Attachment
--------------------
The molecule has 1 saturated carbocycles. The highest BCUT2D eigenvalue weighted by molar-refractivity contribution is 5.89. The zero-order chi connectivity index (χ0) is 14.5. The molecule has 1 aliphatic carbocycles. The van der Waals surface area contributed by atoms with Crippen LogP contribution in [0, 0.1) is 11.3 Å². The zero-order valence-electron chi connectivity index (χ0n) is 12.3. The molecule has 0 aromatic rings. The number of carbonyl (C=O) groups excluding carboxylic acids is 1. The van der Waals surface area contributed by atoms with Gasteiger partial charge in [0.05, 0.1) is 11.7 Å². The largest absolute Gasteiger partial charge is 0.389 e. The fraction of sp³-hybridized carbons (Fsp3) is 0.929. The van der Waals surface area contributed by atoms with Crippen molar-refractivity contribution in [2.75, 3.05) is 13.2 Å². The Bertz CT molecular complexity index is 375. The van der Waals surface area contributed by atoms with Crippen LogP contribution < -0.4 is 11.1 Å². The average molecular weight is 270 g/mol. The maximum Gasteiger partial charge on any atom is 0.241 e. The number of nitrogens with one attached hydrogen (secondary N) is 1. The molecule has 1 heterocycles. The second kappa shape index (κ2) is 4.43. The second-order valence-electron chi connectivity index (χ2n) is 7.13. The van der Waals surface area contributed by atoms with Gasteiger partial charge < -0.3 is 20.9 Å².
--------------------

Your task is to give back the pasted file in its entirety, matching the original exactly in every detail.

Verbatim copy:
The molecule has 1 saturated carbocycles. The highest BCUT2D eigenvalue weighted by molar-refractivity contribution is 5.89. The zero-order chi connectivity index (χ0) is 14.5. The molecule has 1 aliphatic carbocycles. The van der Waals surface area contributed by atoms with Crippen LogP contribution in [0, 0.1) is 11.3 Å². The zero-order valence-electron chi connectivity index (χ0n) is 12.3. The molecule has 0 aromatic rings. The number of carbonyl (C=O) groups excluding carboxylic acids is 1. The van der Waals surface area contributed by atoms with Gasteiger partial charge in [0.05, 0.1) is 11.7 Å². The largest absolute Gasteiger partial charge is 0.389 e. The fraction of sp³-hybridized carbons (Fsp3) is 0.929. The van der Waals surface area contributed by atoms with Crippen molar-refractivity contribution in [2.75, 3.05) is 13.2 Å². The Bertz CT molecular complexity index is 375. The van der Waals surface area contributed by atoms with Crippen LogP contribution < -0.4 is 11.1 Å². The average molecular weight is 270 g/mol. The maximum Gasteiger partial charge on any atom is 0.241 e. The number of nitrogens with one attached hydrogen (secondary N) is 1. The molecule has 1 heterocycles. The second kappa shape index (κ2) is 4.43. The second-order valence-electron chi connectivity index (χ2n) is 7.13. The van der Waals surface area contributed by atoms with Gasteiger partial charge < -0.3 is 20.9 Å².